Wonga: The pain starts here
Costs up, revenues flat, profits collapsing.
In most firms that would be a recipe for disaster with calls for the chief executive to go and serious questions being asked about the business.
But for Wonga, the numbers released today actually contain within them the first glimmers of hope.
The new chairman, Andy Haste, has been in place since July. He has already said that in the future Wonga will be a smaller business with lower profits and slower, sustainable growth.
He wants to make Wonga a respectable financial services firm, properly regulated and with tighter lending criteria. Its role? A competitor to banks which impose high charges for unauthorised overdrafts.
In effect, Mr Haste has admitted that the company had been growing too fast and had been successful in part by resorting to unsustainable business practices.
One of those - sending out fake legal letters to people who had not repaid loans on time - led to a finding from the Financial Conduct Authority of "serious misconduct" in the summer.
Wonga was ordered to compensate 45,000 customers, costing £2.6m.
The regulator also revealed that Wonga had miscalculated customer balances, a pretty serious matter for a finance business.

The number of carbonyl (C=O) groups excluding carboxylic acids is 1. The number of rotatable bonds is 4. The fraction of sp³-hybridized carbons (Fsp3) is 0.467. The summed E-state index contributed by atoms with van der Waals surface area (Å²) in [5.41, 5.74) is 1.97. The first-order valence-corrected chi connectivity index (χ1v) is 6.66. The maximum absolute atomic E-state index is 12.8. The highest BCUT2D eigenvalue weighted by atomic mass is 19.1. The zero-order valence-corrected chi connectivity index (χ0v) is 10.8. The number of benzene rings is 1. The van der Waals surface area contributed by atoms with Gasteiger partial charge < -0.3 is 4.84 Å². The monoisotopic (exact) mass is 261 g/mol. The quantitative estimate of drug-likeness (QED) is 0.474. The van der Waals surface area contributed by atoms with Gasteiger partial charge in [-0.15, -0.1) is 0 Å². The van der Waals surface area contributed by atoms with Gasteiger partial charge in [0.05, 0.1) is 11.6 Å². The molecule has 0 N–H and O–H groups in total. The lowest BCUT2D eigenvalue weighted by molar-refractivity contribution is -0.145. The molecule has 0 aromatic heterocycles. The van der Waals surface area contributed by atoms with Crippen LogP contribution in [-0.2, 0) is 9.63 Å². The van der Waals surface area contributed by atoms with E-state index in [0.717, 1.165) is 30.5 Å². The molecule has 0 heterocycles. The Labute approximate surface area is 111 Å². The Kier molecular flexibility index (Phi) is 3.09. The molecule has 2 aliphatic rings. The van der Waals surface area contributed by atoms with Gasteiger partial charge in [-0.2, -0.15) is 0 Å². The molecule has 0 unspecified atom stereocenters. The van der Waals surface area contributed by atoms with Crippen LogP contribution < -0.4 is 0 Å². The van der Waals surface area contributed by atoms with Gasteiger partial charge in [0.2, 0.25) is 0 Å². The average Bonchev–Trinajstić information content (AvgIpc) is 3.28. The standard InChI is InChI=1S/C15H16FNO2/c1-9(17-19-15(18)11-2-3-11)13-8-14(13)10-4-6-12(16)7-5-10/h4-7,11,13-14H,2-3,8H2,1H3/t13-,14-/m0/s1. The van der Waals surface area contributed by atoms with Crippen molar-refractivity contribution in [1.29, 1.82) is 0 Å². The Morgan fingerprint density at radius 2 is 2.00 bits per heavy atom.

Some 200,000 had overpaid on their loans. Even more had underpaid, meaning that Wonga was left out of pocket as a result of its own mistakes.
Today Wonga has announced that clearing up the various messes will cost £18m, with more staff and better control systems.
As a private business, the detail on Wonga is limited. It will be a question of digging through the accounts once they are laid at Companies House to see the underlying figures.
I have been told that the business has attempted to contact all 45,000 victims of the fake letters and that some compensation payments have been made.
But, it will be very difficult to track down customers whose loans were taken out as long ago as 2008. As yet, Wonga is not saying how many of the 45,000 people have responded.
Or how much is it has actually paid out.
Those are figures it will need to publish if it is to build confidence that it is fixing past mistakes.
When Wonga published its results last autumn, Errol Damelin, the then chief executive, said: "When we decided we wanted to provide short-term loans within 30 minutes, the financial industry incumbents told us it couldn't be done, but we found a way to do it responsibly, effectively and at scale."
He has since resigned, an entrepreneur caught out by the growing pains of the business.
It will be Mr Haste's job to take Wonga from being an unruly teenager to a rather more sober adult.